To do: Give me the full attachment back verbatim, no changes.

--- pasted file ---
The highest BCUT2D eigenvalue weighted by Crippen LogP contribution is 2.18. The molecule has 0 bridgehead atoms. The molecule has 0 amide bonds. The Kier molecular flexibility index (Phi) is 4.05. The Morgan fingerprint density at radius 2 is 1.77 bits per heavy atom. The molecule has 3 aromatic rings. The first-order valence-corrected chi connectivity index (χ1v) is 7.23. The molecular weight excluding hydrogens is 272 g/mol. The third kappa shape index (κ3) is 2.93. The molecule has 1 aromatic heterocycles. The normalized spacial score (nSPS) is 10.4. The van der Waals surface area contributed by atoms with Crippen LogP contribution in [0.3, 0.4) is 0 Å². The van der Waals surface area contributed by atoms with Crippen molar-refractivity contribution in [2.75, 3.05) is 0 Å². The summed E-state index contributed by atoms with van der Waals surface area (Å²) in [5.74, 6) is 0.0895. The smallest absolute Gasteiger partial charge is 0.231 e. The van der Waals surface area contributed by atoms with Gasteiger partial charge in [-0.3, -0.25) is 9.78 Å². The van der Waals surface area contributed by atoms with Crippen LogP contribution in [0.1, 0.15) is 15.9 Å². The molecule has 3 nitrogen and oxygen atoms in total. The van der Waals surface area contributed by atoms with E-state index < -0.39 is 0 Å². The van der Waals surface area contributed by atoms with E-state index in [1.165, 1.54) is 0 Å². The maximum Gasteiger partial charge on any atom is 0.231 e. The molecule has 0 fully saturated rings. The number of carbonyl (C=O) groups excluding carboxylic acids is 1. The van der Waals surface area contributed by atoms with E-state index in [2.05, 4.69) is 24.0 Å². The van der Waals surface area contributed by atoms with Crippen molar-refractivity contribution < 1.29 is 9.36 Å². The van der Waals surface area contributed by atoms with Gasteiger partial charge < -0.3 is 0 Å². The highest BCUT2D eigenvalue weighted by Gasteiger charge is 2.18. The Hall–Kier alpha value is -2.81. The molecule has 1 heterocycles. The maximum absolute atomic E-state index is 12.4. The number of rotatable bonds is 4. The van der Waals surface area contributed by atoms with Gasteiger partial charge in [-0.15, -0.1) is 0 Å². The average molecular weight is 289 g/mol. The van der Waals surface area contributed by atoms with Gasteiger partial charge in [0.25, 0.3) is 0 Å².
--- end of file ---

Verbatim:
The highest BCUT2D eigenvalue weighted by Crippen LogP contribution is 2.18. The molecule has 0 bridgehead atoms. The molecule has 0 amide bonds. The Kier molecular flexibility index (Phi) is 4.05. The Morgan fingerprint density at radius 2 is 1.77 bits per heavy atom. The molecule has 3 aromatic rings. The first-order valence-corrected chi connectivity index (χ1v) is 7.23. The molecular weight excluding hydrogens is 272 g/mol. The third kappa shape index (κ3) is 2.93. The molecule has 1 aromatic heterocycles. The normalized spacial score (nSPS) is 10.4. The van der Waals surface area contributed by atoms with Crippen LogP contribution in [0.3, 0.4) is 0 Å². The van der Waals surface area contributed by atoms with Crippen molar-refractivity contribution in [2.75, 3.05) is 0 Å². The summed E-state index contributed by atoms with van der Waals surface area (Å²) in [5.74, 6) is 0.0895. The smallest absolute Gasteiger partial charge is 0.231 e. The van der Waals surface area contributed by atoms with Gasteiger partial charge in [-0.3, -0.25) is 9.78 Å². The van der Waals surface area contributed by atoms with Crippen LogP contribution in [0.1, 0.15) is 15.9 Å². The molecule has 3 nitrogen and oxygen atoms in total. The van der Waals surface area contributed by atoms with E-state index < -0.39 is 0 Å². The van der Waals surface area contributed by atoms with E-state index in [1.165, 1.54) is 0 Å². The maximum Gasteiger partial charge on any atom is 0.231 e. The molecule has 0 fully saturated rings. The number of carbonyl (C=O) groups excluding carboxylic acids is 1. The van der Waals surface area contributed by atoms with E-state index in [2.05, 4.69) is 24.0 Å². The van der Waals surface area contributed by atoms with Crippen molar-refractivity contribution < 1.29 is 9.36 Å². The van der Waals surface area contributed by atoms with Gasteiger partial charge < -0.3 is 0 Å². The highest BCUT2D eigenvalue weighted by Gasteiger charge is 2.18. The Hall–Kier alpha value is -2.81. The molecule has 1 heterocycles. The maximum absolute atomic E-state index is 12.4. The number of rotatable bonds is 4. The van der Waals surface area contributed by atoms with Gasteiger partial charge in [-0.15, -0.1) is 0 Å². The average molecular weight is 289 g/mol. The van der Waals surface area contributed by atoms with Gasteiger partial charge in [0.25, 0.3) is 0 Å².